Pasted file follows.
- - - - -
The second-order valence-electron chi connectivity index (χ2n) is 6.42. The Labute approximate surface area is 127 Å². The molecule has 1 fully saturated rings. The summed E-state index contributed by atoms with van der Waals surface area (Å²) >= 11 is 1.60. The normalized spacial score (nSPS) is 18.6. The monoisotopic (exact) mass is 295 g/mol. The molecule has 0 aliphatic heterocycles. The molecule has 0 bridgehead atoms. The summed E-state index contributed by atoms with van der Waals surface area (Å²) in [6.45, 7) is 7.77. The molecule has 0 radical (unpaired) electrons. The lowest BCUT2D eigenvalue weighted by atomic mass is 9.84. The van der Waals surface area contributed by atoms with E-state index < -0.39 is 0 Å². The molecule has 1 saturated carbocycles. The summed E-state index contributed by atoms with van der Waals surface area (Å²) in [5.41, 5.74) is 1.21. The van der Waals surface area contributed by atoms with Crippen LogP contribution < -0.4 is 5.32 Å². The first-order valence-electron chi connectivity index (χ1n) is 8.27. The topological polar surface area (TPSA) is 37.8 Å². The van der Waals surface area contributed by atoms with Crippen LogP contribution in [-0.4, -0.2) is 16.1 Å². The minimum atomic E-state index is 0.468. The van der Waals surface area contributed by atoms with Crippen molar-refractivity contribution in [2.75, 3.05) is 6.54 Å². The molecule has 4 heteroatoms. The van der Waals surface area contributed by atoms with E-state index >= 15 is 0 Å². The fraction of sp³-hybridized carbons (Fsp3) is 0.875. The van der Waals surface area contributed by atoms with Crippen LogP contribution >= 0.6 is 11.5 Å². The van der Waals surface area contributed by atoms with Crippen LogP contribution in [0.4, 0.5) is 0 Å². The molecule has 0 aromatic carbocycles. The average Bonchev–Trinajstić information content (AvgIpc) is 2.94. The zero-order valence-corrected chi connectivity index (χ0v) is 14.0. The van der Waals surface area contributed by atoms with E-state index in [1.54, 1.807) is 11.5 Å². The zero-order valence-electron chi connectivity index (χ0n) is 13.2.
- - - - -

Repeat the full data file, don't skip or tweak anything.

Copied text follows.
The second-order valence-electron chi connectivity index (χ2n) is 6.42. The Labute approximate surface area is 127 Å². The molecule has 1 fully saturated rings. The summed E-state index contributed by atoms with van der Waals surface area (Å²) >= 11 is 1.60. The normalized spacial score (nSPS) is 18.6. The monoisotopic (exact) mass is 295 g/mol. The molecule has 0 aliphatic heterocycles. The molecule has 0 bridgehead atoms. The summed E-state index contributed by atoms with van der Waals surface area (Å²) in [6.45, 7) is 7.77. The molecule has 0 radical (unpaired) electrons. The lowest BCUT2D eigenvalue weighted by atomic mass is 9.84. The van der Waals surface area contributed by atoms with E-state index < -0.39 is 0 Å². The molecule has 1 saturated carbocycles. The summed E-state index contributed by atoms with van der Waals surface area (Å²) in [5.41, 5.74) is 1.21. The van der Waals surface area contributed by atoms with Crippen LogP contribution < -0.4 is 5.32 Å². The first-order valence-electron chi connectivity index (χ1n) is 8.27. The topological polar surface area (TPSA) is 37.8 Å². The van der Waals surface area contributed by atoms with Crippen LogP contribution in [-0.4, -0.2) is 16.1 Å². The minimum atomic E-state index is 0.468. The van der Waals surface area contributed by atoms with Crippen molar-refractivity contribution in [2.75, 3.05) is 6.54 Å². The molecule has 4 heteroatoms. The van der Waals surface area contributed by atoms with E-state index >= 15 is 0 Å². The fraction of sp³-hybridized carbons (Fsp3) is 0.875. The van der Waals surface area contributed by atoms with Crippen LogP contribution >= 0.6 is 11.5 Å². The van der Waals surface area contributed by atoms with Crippen LogP contribution in [0.4, 0.5) is 0 Å². The molecule has 0 aromatic carbocycles. The average Bonchev–Trinajstić information content (AvgIpc) is 2.94. The zero-order valence-corrected chi connectivity index (χ0v) is 14.0. The van der Waals surface area contributed by atoms with E-state index in [1.54, 1.807) is 11.5 Å². The zero-order valence-electron chi connectivity index (χ0n) is 13.2.